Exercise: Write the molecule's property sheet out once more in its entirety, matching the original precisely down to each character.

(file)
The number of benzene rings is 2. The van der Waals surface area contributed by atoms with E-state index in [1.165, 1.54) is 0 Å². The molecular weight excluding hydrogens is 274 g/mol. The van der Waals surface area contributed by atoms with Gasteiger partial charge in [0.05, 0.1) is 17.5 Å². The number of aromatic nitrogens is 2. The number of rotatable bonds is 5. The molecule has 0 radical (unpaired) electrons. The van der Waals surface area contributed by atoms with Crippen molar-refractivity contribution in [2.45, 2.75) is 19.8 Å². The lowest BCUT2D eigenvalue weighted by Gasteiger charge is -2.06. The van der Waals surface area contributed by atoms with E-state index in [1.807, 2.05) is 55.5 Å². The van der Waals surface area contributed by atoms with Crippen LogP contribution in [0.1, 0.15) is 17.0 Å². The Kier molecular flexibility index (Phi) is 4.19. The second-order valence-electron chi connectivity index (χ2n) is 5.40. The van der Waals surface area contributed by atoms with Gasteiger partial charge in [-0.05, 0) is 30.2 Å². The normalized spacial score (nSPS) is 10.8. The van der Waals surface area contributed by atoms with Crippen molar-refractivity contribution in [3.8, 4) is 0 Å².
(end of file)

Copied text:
The number of benzene rings is 2. The van der Waals surface area contributed by atoms with E-state index in [1.165, 1.54) is 0 Å². The molecular weight excluding hydrogens is 274 g/mol. The van der Waals surface area contributed by atoms with Gasteiger partial charge in [0.05, 0.1) is 17.5 Å². The number of aromatic nitrogens is 2. The number of rotatable bonds is 5. The molecule has 0 radical (unpaired) electrons. The van der Waals surface area contributed by atoms with Crippen molar-refractivity contribution in [2.45, 2.75) is 19.8 Å². The lowest BCUT2D eigenvalue weighted by Gasteiger charge is -2.06. The van der Waals surface area contributed by atoms with E-state index in [1.807, 2.05) is 55.5 Å². The van der Waals surface area contributed by atoms with Crippen LogP contribution in [0.1, 0.15) is 17.0 Å². The Kier molecular flexibility index (Phi) is 4.19. The second-order valence-electron chi connectivity index (χ2n) is 5.40. The van der Waals surface area contributed by atoms with Gasteiger partial charge in [-0.05, 0) is 30.2 Å². The normalized spacial score (nSPS) is 10.8. The van der Waals surface area contributed by atoms with Crippen molar-refractivity contribution in [3.8, 4) is 0 Å².